In previous incarnations of RMweb we've discussed WW1 blackout precautions, and IIRC there was some evidence that white lines on platform edges appeared then, but rather sporadically, and probably mostly in urban areas threatened by Zeppelins such as London. We've also seen evidence of one or two photographs purporting to be taken during the late Victorian/ Edwardian period, but these are likely to have been highly localised instructions. However, I've a note here that another discussion on RMWeb brought up the earliest example (presented so far!) of an official notice by the Great Eastern Railway dated September 12th 1913. (Instruction No. 1110, 1913.)

 

Edges of Station Platforms To Be Kept Whitened During Foggy Weather.

 

Notice to Station Masters, Inspectors, Foremen-Porters and others concerned.

 

In future, as a precaution during foggy weather the edges of Station Platforms must be kept whitened with whitewash; the work to be perfomed by the Station Staff, as required.

 

F.G. Randall

Superintendent of the Line.

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I have a query regarding the platforms kit. We are constructing an urban terminus at the Club using largely Scalescenes buildings beacuse they are so good, and also it means everyone can have a go at building something.

 

The platform edging shows two sets of slabs, one dark, other lighter with the white line down the centre and a fold line. Is the idea to choose one shade of colour and cut to the edge of the white line on the spare piece so that the white line can be folded over the platform edge? I assume the two colours are provided to cater for earlier and later periods.

 

Steve

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I have a query regarding the platforms kit. We are constructing an urban terminus at the Club using largely Scalescenes buildings beacuse they are so good, and also it means everyone can have a go at building something.

 

The platform edging shows two sets of slabs, one dark, other lighter with the white line down the centre and a fold line. Is the idea to choose one shade of colour and cut to the edge of the white line on the spare piece so that the white line can be folded over the platform edge? I assume the two colours are provided to cater for earlier and later periods.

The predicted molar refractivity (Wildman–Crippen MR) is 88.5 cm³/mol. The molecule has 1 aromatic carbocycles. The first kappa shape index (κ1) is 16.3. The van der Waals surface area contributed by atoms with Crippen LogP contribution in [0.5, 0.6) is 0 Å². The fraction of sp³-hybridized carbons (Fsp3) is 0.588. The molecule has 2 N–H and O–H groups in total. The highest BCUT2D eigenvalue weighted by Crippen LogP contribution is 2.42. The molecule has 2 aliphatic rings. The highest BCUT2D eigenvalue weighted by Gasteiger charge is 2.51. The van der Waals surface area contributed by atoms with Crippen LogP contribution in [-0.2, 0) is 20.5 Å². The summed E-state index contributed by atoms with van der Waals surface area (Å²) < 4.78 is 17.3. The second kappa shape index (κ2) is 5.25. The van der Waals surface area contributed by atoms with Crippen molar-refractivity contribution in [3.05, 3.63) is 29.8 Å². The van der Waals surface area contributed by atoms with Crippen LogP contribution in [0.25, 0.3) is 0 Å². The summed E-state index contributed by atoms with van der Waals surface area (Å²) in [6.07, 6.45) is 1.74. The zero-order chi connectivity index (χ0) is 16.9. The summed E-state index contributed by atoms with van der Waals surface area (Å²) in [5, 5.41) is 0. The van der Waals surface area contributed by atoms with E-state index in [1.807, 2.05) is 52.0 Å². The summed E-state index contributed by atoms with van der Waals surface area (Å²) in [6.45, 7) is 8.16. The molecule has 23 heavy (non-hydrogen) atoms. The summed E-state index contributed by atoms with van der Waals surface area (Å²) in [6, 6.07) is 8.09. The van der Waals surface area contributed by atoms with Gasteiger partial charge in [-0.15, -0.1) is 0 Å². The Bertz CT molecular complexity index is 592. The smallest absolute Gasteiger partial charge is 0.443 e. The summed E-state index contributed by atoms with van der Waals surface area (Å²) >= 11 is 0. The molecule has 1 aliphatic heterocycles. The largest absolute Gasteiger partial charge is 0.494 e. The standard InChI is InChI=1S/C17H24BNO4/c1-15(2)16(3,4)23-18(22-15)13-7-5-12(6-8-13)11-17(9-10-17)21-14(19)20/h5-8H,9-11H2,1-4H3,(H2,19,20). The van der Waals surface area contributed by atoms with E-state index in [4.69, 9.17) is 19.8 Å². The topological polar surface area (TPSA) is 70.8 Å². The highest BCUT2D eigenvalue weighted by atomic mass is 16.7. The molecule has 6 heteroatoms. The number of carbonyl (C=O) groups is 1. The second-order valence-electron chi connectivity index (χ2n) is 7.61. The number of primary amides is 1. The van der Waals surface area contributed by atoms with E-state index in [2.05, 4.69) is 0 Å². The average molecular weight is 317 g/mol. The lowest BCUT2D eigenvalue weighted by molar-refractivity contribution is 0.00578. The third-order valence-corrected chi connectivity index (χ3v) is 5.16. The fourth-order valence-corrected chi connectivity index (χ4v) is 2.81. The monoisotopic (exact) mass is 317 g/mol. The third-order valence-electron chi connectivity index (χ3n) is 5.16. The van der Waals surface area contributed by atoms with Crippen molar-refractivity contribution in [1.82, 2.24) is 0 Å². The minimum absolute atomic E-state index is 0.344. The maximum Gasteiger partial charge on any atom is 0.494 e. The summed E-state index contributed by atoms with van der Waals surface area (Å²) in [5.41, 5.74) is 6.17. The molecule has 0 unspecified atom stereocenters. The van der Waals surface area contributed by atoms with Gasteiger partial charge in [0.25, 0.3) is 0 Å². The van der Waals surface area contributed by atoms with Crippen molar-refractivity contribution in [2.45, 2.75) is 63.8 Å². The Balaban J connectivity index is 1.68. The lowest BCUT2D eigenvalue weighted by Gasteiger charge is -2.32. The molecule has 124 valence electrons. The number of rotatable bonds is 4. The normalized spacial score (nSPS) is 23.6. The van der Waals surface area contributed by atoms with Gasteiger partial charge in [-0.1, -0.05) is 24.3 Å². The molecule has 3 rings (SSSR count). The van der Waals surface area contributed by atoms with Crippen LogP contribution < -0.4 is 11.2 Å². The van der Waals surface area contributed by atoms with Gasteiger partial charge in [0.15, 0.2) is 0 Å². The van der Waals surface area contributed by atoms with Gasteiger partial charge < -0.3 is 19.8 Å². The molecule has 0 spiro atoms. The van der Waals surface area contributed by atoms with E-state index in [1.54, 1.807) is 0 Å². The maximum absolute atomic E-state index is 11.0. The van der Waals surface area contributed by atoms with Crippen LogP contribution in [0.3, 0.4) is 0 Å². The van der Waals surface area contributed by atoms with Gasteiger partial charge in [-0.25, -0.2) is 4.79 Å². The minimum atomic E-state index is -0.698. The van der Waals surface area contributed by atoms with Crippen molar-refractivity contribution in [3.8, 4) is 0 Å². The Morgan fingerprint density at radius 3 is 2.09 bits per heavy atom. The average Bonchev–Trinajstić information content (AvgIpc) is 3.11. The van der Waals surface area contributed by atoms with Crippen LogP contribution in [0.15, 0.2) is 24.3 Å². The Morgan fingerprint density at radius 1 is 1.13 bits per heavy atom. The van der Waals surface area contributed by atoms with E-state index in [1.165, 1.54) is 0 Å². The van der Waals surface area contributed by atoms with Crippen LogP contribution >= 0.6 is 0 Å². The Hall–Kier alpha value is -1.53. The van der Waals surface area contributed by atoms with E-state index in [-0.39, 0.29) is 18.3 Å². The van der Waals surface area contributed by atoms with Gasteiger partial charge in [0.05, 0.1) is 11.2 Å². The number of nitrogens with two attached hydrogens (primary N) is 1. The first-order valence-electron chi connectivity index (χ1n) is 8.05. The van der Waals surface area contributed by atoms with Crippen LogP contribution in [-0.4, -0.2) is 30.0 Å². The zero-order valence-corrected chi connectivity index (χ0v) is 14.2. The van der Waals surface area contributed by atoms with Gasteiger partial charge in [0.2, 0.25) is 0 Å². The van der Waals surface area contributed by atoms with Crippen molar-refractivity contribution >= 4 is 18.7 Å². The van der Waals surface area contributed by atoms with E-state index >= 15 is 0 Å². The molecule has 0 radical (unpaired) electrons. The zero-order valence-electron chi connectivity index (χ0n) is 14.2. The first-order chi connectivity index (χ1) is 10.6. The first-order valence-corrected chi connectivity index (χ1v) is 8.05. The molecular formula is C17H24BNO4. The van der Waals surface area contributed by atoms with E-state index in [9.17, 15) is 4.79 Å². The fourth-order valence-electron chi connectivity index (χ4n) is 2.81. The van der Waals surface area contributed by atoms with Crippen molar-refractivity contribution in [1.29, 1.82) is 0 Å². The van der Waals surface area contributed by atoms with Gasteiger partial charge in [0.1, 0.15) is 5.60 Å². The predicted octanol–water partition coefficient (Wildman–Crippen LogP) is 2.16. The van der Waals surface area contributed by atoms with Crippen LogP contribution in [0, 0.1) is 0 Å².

Steve

Hi Steve

I think its to give you enough material to rap around edge before fastening the platform top down. The white line on mine is from top over the edge with some of grey showing near bottom lip as if paint had worn away.

Make sure you give plenty of support for platform top if using cardboard, as shown in kit, i didnt use as many and had a problem with it bowing,My own fault really, resting tools and bits on it why doing some other scenic work. I ended up relaying platform base with wood with card on top.

Tel

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He describes the sweepers broom modified for working on the platform edge. Quote much edited

 

Kevin Martin

 

Hi Kevin

 

I can recall the white edges at Bedford Midland Road being freshened up by one of the porters using an "L" shaped head on a broom handle. It would make quite a nice scenic item a part done platform edge in fresh white and the rest in light grey with the porter chatting to a colleague with his L shaped broom in hand and bucket of white wash at his feet.

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White lines at the platform edge eventually ended up in the HMRI "requirements" but I don't know when this started.

Keith

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dont forget if being prototypical there would be runs and over splash down the platform face up untill the late eightys when the brush and bucket were replaced by a spary can in a special contraption that was to put it lightly a pain in the harris to use

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Hi Steve

I think its to give you enough material to rap around edge before fastening the platform top down. The white line on mine is from top over the edge with some of grey showing near bottom lip as if paint had worn away.

Make sure you give plenty of support for platform top if using cardboard, as shown in kit, i didnt use as many and had a problem with it bowing,My own fault really, resting tools and bits on it why doing some other scenic work. I ended up relaying platform base with wood with card on top.

Tel

 

Thanks for that Tel, I have since read the instructions :no: and realise the kit is intended to make the platforms as well as cover them, so the wrapping of the edge before the surface is stuck down makes perfect sense, we bought it mainly for the surface papers. We have already made our platforms using mount card well braced on a box-work foundation, unfortunately ours are well and truly stuck down, so we will have to improvise.

 

Thats cleared that up!

 

Steve

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Black Sheep, There are lots of pictures of platforms from various dates at www.disused-stations.org.uk.

 

My interest is an old MR station at Bakewell on the London - Manchester line, and a quick look through the images shows there was no white line on the platform edges until the beginning of the 1960s

 

Here's one from 1957 showing no sign of edging:

 

http://www.disused-stations.org.uk/b/bakewell/index76.shtml

 

and here's one showing the painted edges from the early 60s:

 

http://www.disused-stations.org.uk/b/bakewell/index60.shtml